A gaggle of bards marching behind the Cornish flag. Their robes were once white but someone left a pair of jeans in the washing basket.
I read and absorbed every piece of lore that I could find and began accumulating my now huge library of Cornish interest books. In time, I co-founded the Cornish Folklore Society to promote our folk stories and even re-wrote some of them in a 21st century idiom for a new generation of children. Sadly, other pressures in my life (the least of which was an emotionally and financially draining divorce) meant that the society withered and died. But I retained the website pages and you can still find them here, attached to my personal site. By clicking on 'legends' you will find hundreds of pages of material to read. Meanwhile, the stories I re-wrote are here. They include tales of the giant Cormoran, the witch of Stithians, Bolster and St Agnes and the Mermaid of Zennor. I hope they amuse you. I'm not apologetic or ashamed of the way I have mercilessly played around with these traditional tales. As I have discussed previously, faerie tales soon lose their resonance with audiences if they do not 'move with the times'. In this post back in January, I explained how Little Red Riding Hood, for example, has changed beyond all recognition in under 200 years.
Meanwhile, I've continued to read and research these stories. The primary sources for most Cornish folklore are the works of three writers: William Bottrell, Robert Hunt and Margaret Courtney who, between them, travelled the length and breadth of Cornwall in the late 19th and early 20th centuries, speaking to locals and collecting stories that they then catalogued. The fact that they did this entirely independently of each other means that the widest range of stories, and variants of stories, was recorded. However, barring a few other minor works by other writers, there has been no real addition to the corpus of lore for maybe 100 years. Until now, that is. Yesterday morning, with a resounding 'Plap!' a thick book-sized package dropped through my letter box and onto the floor. Inside was a copy of my good friend Jason Semmens' long-awaited book on William Henry Paynter, the last great Cornish folklorist.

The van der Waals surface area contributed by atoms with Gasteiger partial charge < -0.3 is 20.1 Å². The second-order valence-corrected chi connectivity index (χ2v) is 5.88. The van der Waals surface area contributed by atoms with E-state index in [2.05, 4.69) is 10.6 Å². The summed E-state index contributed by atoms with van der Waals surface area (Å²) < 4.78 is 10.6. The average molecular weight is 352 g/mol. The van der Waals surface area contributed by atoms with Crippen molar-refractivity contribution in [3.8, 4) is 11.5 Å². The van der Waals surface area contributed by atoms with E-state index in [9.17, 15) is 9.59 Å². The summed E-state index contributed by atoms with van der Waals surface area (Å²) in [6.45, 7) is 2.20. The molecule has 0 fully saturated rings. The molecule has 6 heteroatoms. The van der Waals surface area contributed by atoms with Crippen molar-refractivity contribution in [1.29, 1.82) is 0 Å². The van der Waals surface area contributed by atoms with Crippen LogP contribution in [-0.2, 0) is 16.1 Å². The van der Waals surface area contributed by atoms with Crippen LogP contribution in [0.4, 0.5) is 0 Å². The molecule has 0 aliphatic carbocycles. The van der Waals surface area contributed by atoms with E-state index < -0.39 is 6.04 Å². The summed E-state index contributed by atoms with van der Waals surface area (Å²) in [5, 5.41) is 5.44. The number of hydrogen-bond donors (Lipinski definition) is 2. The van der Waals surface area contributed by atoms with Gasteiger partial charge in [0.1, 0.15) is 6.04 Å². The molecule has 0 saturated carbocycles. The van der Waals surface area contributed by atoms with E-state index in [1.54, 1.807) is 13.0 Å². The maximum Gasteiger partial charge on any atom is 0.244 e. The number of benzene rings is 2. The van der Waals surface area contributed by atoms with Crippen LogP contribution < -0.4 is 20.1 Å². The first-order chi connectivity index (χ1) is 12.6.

Jason has painstakingly pulled together every piece of information he could find about the man who called himself the 'Cornish Witch-finder' (Cornish: Whyler Pystry). Paynter (1901-1976) was fascinated by the existence of 'cunning folk' still operating in Cornwall in the 20th century and Jason's book roots around in Paynter's archives to bring us hungry readers a whole new gang of ghosts, traditions, spells and charms that we would otherwise never have seen.
Paynter has been called the last great Cornish folklorist and, I hope, will one day have his name spoken in the same revered tones as Bottrell, Hunt and Courtney. But I often wonder, and secretly hope, that somewhere out there in an attic gathering dust - maybe even an attic in the 'New World' as so many Cornish men and women sailed away to the USA and Australia in search of new lives - is maybe another lost treasure just waiting for someone like Jason to discover it.
I do hope so.
Get rooting people.
The Cornish Witch-Finder: William Henry Paynter and the witchery, ghosts, charms and folklore of Cornwall by Jason Semmens is published by the Federation of Old Cornwall Societies and can be ordered from Amazon.